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    This article doesn’t speak about cache invalidation at all - and isn’t that the hard part?

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      Cache invalidation is hard in any language; the things that make it hard aren’t Rust-specific. This article is about how the design of Rust makes writing caches more difficult than one may expect.

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      The same thing comes up in C++ too. It has a “mutable” keyword for marking a class member as eligible to be mutated by a const method.

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        Data-oriented thinking would compel us to get rid of deserialization step instead, but we will not pursue that idea this time.

        I found this statement interesting, but I’m finding it pretty difficult to imagine what this would look like. Could someone with more knowledge of data-oriented thinking explain this?

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          So if we think about this, the db interface itself, where it returns a freshly-allocated Vec of bytes, is redundant. It necessary includes a copy somewhere, to move the data from bytes on-disk to Rust managed heap.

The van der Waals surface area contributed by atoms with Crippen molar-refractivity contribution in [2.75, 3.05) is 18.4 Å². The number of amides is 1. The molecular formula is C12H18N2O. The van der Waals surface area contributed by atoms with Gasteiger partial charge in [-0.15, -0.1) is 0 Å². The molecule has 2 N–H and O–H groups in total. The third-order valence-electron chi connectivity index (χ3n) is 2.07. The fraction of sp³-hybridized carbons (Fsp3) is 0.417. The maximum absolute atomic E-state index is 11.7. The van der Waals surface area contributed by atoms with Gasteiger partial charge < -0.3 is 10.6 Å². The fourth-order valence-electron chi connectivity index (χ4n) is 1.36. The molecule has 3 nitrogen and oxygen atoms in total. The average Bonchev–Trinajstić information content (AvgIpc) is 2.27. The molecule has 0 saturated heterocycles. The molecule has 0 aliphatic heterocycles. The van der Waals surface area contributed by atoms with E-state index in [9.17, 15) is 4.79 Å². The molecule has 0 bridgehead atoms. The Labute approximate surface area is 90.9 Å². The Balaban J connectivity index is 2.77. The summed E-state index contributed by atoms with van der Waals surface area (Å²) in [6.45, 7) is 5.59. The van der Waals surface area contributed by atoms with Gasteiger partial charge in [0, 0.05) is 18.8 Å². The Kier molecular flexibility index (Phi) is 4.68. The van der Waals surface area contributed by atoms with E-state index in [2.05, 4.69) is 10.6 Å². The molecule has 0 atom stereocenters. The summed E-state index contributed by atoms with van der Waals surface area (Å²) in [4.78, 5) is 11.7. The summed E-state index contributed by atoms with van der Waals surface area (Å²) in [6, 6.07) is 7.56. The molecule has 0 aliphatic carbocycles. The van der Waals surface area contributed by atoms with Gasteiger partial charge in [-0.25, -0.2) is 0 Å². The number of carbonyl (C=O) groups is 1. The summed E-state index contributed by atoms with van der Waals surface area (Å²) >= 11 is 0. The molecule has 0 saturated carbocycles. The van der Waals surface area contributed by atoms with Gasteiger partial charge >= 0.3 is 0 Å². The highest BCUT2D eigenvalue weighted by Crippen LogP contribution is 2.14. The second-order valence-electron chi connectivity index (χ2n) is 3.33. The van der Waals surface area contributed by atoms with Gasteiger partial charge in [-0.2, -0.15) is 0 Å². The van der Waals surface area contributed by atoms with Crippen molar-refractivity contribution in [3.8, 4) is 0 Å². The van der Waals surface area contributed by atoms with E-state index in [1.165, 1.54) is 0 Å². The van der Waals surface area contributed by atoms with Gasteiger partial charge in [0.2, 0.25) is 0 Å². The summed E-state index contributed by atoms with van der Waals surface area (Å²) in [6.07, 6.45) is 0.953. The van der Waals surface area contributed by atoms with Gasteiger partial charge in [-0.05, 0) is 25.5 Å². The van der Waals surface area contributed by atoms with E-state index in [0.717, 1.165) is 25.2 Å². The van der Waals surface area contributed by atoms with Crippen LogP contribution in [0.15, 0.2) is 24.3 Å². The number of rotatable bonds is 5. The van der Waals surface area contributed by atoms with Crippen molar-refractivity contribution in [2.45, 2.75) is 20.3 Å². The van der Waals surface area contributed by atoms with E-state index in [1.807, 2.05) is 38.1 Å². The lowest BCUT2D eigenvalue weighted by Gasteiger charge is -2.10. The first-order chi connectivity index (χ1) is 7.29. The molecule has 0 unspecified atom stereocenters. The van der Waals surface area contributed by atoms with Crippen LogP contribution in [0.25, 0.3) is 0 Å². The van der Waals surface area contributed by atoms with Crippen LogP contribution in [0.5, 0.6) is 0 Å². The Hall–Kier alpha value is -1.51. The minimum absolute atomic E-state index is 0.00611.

It probably is possible to get at those bytes in a more direct way: most likely db either mmaps the file, or includes some internal caches. Either way, you probably can get a zero-copy &[u8] out of it. And it should be possible to “cast” that slice of bytes to &Widget, using something like arkyv or abonotation. That is, if Widget struct is defined in such way that bytes-in-the-form-they-are-on-disk are immediately usable.

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            Or something like https://capnproto.org/

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          I really like this article, because it’s a marked departure from the usual approach to Rust tutorials of showing you several version of the program, none of which compile, then basically telling you how to solve each compiler error. Instead, it focuses on building a model that leverages Rust’s data access model to safely implement things that are tough to get right.

          It’s a little unfortunate that the mechanism of the solutions isn’t explored in more depth. Interior mutability is nicely introduced as a good approach to solving the problem of initialisation but then it’s used via the once_cell crate.

          That’s obviously understandable given what the article is based on and, furthermore, I think it’s actually the right approach “in production”. This isn’t intended as criticism of the post, but as an encouragement for the readers who liked it to dig a little into once_cell and elsa because both make for very instructive readings of idiomatic Rust.

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            Yeah, “how once_cell works?” would make for a good post one day… There’s a surprising amount of details to get wrong there!